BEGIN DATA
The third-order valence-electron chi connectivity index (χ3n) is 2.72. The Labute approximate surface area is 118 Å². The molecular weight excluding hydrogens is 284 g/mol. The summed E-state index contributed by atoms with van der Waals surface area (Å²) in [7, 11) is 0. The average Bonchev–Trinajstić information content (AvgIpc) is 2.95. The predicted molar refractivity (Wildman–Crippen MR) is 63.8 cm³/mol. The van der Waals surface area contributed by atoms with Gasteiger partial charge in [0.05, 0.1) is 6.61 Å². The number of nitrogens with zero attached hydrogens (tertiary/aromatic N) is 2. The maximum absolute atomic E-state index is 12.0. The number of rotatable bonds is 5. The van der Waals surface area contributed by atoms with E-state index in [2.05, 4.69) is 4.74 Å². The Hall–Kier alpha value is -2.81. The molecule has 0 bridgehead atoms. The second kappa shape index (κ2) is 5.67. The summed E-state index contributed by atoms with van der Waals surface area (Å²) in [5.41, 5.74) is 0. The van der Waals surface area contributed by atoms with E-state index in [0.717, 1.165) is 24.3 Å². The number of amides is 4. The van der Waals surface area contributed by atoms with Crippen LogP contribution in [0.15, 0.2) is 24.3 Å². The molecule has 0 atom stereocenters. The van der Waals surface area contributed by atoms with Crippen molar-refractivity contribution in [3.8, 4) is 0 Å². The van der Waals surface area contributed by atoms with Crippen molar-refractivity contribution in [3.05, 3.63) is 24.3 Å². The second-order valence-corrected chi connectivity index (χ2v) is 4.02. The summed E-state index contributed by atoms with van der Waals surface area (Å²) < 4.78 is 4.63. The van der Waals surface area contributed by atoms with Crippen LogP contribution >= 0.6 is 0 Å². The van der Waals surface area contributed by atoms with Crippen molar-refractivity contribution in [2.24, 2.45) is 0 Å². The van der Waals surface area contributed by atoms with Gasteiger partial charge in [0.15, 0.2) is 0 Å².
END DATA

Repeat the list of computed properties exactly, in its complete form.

The third-order valence-electron chi connectivity index (χ3n) is 2.72. The Labute approximate surface area is 118 Å². The molecular weight excluding hydrogens is 284 g/mol. The summed E-state index contributed by atoms with van der Waals surface area (Å²) in [7, 11) is 0. The average Bonchev–Trinajstić information content (AvgIpc) is 2.95. The predicted molar refractivity (Wildman–Crippen MR) is 63.8 cm³/mol. The van der Waals surface area contributed by atoms with Gasteiger partial charge in [0.05, 0.1) is 6.61 Å². The number of nitrogens with zero attached hydrogens (tertiary/aromatic N) is 2. The maximum absolute atomic E-state index is 12.0. The number of rotatable bonds is 5. The van der Waals surface area contributed by atoms with E-state index in [2.05, 4.69) is 4.74 Å². The Hall–Kier alpha value is -2.81. The molecule has 0 bridgehead atoms. The second kappa shape index (κ2) is 5.67. The summed E-state index contributed by atoms with van der Waals surface area (Å²) in [5.41, 5.74) is 0. The van der Waals surface area contributed by atoms with E-state index in [0.717, 1.165) is 24.3 Å². The number of amides is 4. The van der Waals surface area contributed by atoms with Crippen LogP contribution in [0.15, 0.2) is 24.3 Å². The molecule has 0 atom stereocenters. The van der Waals surface area contributed by atoms with Crippen molar-refractivity contribution in [3.8, 4) is 0 Å². The van der Waals surface area contributed by atoms with Crippen molar-refractivity contribution in [3.05, 3.63) is 24.3 Å². The second-order valence-corrected chi connectivity index (χ2v) is 4.02. The summed E-state index contributed by atoms with van der Waals surface area (Å²) < 4.78 is 4.63. The van der Waals surface area contributed by atoms with Crippen LogP contribution >= 0.6 is 0 Å². The van der Waals surface area contributed by atoms with Crippen molar-refractivity contribution in [2.24, 2.45) is 0 Å². The van der Waals surface area contributed by atoms with Gasteiger partial charge in [0.15, 0.2) is 0 Å².